These processes are specific to the present and throw much attention on the past. They also underline the questionable nature of the public treatment of the discussion. Instead of “imperial amnesia,” there is an obsession with one highly important episode of slavery, to the detriment of other episodes and types, which are also very important, a focus that affects the treatment of both British and American history. “Atlantic slavery,” the term for European and European American enslavement practices and slave societies in the Atlantic world, was one of the more prominent instances of a type of enslavement and slavery also seen across much of the world, notably within Africa and throughout the Islamic world. At the same time, Atlantic slavery was largely capitalist in nature, in that most of the slave traders and owners were private individuals or concerns, although there were exceptions, for example slaves in Royal Navy dockyards in the West Indies.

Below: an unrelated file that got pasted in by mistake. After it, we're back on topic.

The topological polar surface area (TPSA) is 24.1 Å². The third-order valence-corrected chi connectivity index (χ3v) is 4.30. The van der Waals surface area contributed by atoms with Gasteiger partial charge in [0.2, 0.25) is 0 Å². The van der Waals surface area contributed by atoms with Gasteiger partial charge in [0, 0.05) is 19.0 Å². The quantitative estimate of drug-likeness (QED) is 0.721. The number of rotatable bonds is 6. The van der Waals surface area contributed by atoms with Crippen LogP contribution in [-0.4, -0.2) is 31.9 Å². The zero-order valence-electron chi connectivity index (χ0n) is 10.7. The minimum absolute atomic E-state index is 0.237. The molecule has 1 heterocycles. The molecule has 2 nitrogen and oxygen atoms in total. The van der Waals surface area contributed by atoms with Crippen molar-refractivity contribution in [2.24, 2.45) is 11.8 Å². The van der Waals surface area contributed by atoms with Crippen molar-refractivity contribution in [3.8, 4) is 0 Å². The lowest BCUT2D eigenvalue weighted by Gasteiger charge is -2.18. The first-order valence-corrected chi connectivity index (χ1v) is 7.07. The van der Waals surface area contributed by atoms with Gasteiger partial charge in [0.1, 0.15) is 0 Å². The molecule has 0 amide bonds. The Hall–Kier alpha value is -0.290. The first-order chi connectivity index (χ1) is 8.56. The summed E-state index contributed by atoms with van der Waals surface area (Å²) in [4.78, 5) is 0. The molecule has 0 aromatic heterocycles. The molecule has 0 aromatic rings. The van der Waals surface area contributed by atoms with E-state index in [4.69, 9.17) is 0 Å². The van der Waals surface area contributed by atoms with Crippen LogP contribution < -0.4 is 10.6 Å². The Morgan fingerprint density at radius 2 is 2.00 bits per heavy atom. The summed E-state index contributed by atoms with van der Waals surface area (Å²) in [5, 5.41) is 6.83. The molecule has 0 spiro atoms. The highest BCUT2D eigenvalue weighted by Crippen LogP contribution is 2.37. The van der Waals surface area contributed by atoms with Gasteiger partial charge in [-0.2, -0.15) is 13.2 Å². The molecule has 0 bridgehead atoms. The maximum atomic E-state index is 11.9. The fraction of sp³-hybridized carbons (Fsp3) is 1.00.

In contrast, “public slavery,” slavery under the state, was important from Antiquity on, as in state mines and galleys under Rome, and also slave soldiers, such as in the Mamluk, Ottoman, and Safavid empires. This strand can be seen to the present, with the use of millions as slave labor under Nazi Germany and the Soviet Union, and the extent to which entire societies are enslaved in totalitarian regimes, as with North Korea today.
Thus, in Africa, where slavery continued, as did much British effort to end it, much British investment was linked to the imposition of a white settler and company control that had a clear racial dimension.
The willingness of those concerned with slavery to discuss, still more address, public slavery today is generally limited. That is the amnesia. It is an aspect of the preference for the total victory of moral condemnation (which is easiest when directed at the past), rather than trying to produce a more livable future; or, phrased differently, theatrical emotion instead of strategic thinking.